3. The phases of life: You lived it.  You showed me how a person moves from dependence to independence and then to inter-dependence (the final step I'm still trying to make).
  4. The truth of Win-Win.  You proved it is possible.  That Win-Win is an option.. the best option, every time.
  5. How to lead by giving power.  You personified it.  I use the technique in business and with my kids.  *I am their worker, they are the manager of a clean living room.*
  6. How to sharpen the saw.  You did it.  Your very passing: dying as a result of a bike accident (at 79) inspires me to keep sharpening the saw.
  7. SO MUCH MORE... I could go on.  All of your habits and stories taught me something.  Perhaps the most poignant was this: TO TEACH is the GREATEST SERVICE and the best way to LEARN.  I hope to make you proud.

Wednesday, July 11, 2012

What Martial Arts can teach you about Business.

I love martial arts.  I've practiced some form since I was 10 years old.  Martial Arts can teach you may things about business... some very interesting concepts from the business of martial arts, and some from the philosophy of martial arts.  Read on for the scoop.

The Business of Martial Arts:

  1. At it's core, the business of Martial Arts is a franchising operation.  The difference is that you must EARN the right to franchise.  That's just good business sense.  Don't let anyone with a buck sell your product, make them earn the right.
  2. Bill monthly, encourage use.  By billing monthly, martial arts keep you "captive" to your pocketbook (a tactic known to 24-hour gyms).
  3. Make me feel special.  As a consumer of martial arts, I love it that you make me feel special, unique, and desired.  It's a club that not just anybody can join: e.g. the best kind... and a kind that breeds long-term customers.
  4. Don't be what you are not.  You don't have weights, snacks, movie nights, or popcorn.   You don't offer massage, swimming lessons, or dance.... you are martial arts.  You are what you are, and you never break your contract with me about what you are. Good for you; this too keeps me loyal, not overly demanding, and keeps your costs down too!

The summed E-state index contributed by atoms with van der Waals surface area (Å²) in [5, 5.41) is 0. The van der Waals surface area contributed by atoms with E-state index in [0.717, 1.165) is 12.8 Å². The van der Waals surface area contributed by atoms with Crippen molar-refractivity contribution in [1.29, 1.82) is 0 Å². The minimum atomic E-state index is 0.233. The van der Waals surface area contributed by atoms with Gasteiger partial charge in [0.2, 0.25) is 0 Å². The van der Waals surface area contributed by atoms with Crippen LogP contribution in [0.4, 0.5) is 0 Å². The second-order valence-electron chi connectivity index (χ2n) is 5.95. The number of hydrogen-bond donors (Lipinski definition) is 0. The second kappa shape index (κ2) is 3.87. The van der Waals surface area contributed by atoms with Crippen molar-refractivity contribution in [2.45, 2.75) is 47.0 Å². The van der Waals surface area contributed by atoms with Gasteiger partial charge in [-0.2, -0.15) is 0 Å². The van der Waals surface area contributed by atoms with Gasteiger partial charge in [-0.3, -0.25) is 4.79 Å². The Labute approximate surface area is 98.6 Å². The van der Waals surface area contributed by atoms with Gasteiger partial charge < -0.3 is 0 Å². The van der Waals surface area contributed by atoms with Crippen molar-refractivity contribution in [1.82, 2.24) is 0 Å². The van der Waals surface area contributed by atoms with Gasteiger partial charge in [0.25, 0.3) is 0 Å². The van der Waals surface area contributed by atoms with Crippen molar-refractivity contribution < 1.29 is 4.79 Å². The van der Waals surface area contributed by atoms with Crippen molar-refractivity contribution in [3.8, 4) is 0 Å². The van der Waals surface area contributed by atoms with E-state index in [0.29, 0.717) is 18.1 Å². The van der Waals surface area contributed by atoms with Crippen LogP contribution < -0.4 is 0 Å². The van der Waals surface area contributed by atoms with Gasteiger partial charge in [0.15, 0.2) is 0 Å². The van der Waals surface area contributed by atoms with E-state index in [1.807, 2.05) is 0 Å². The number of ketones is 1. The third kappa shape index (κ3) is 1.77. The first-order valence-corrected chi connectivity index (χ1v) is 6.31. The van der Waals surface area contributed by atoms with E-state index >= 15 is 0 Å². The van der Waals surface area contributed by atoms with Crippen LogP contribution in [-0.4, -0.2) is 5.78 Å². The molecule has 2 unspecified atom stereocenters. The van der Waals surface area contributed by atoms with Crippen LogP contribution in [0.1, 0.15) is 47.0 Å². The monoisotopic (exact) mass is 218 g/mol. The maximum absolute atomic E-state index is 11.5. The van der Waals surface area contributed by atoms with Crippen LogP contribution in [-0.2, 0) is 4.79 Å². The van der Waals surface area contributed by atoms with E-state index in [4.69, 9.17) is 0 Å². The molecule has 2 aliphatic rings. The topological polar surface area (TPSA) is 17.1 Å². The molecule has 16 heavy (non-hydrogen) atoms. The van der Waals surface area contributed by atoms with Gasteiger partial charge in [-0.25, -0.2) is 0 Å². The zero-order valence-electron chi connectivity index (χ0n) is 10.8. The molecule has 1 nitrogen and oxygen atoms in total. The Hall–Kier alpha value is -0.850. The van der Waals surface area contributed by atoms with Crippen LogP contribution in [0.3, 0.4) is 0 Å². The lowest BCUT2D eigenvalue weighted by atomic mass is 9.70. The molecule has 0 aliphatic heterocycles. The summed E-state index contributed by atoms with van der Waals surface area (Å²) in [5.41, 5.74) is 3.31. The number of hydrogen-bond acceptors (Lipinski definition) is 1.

The Philosophy of Martial Arts:
  1. Only for Defense, never for Offense.  This may not be all martial arts philosophy, but it is most of their core principles.  How does this relate to business?  Simple.  DO NOT abuse your customers.  If they are your customers, you don't need to FIGHT them for goodness sakes.  Also, don't go after your competition... it's better to find your NICHE and defend from a position you own, then to go on OFFENSE and try to take their position.
  2. Goals.  This is a core tenant of Tae Kwan Do (my current marital art of choice)... and for business it is essential.  If you have no goals, you are going nowhere.  If you don't set "Practical goals" you can "Actually measure".. you are drinking your own Kool-Aid or setting yourself for failure.  No matter what you do in business, set goals... try to reach them.. analyze if you fail... celebrate if you win. Then set another goal now that you are wiser of your limitations (for more or less).
So you see, Martial Arts can teach you much about business.. and keep you healthytoo!  Get to it!  We can spar any time (the image at top is of me sparring a partner during black belt testing...  I'm the bug guy leaning forward.. perhaps a tad too aggressively).  I need to work on #1 of the martial arts philosophy... I attack too much!

Monday, July 9, 2012

Working in the Blind

Do not work blind.  It is dangerous.  You can hit yourself, stab a friend, or even fall off a cliff.  Doing Marketing without Analytics, is working blind.  Imagine running an ad without measure its effect.  Imagine building a product, without any user input.  Imagine running a TV ad without any information about who watches it, what your goals are, or how to measure those goals.

My approach: Hypothesize, Test, Measure  -->  repeat.

Tuesday, July 3, 2012

Austin Technology Incubator SEAL team Presentation

Occasionally, I am invited to speak at The University of Texas or at the Austin Technology Incubator (part of U.T.).  I love giving talks, guest lecturing, or speaking, and this weeks topic was for the SEAL program on "Startup Sales & Marketing"... an expertise of mine.  I usually just "wing it", but today I brought slides.  And here they are attached below for your convenience and reference!

If you have ever wanted a 1-stop reference for Sales & Marketing advice at a Startup, I hope you enjoy theses slides.  Feel free to share with reference to the author (Harlan T Beverly) and my blog (tytusblog.blogspot.com).

Enjoy the Slides -> Click Here!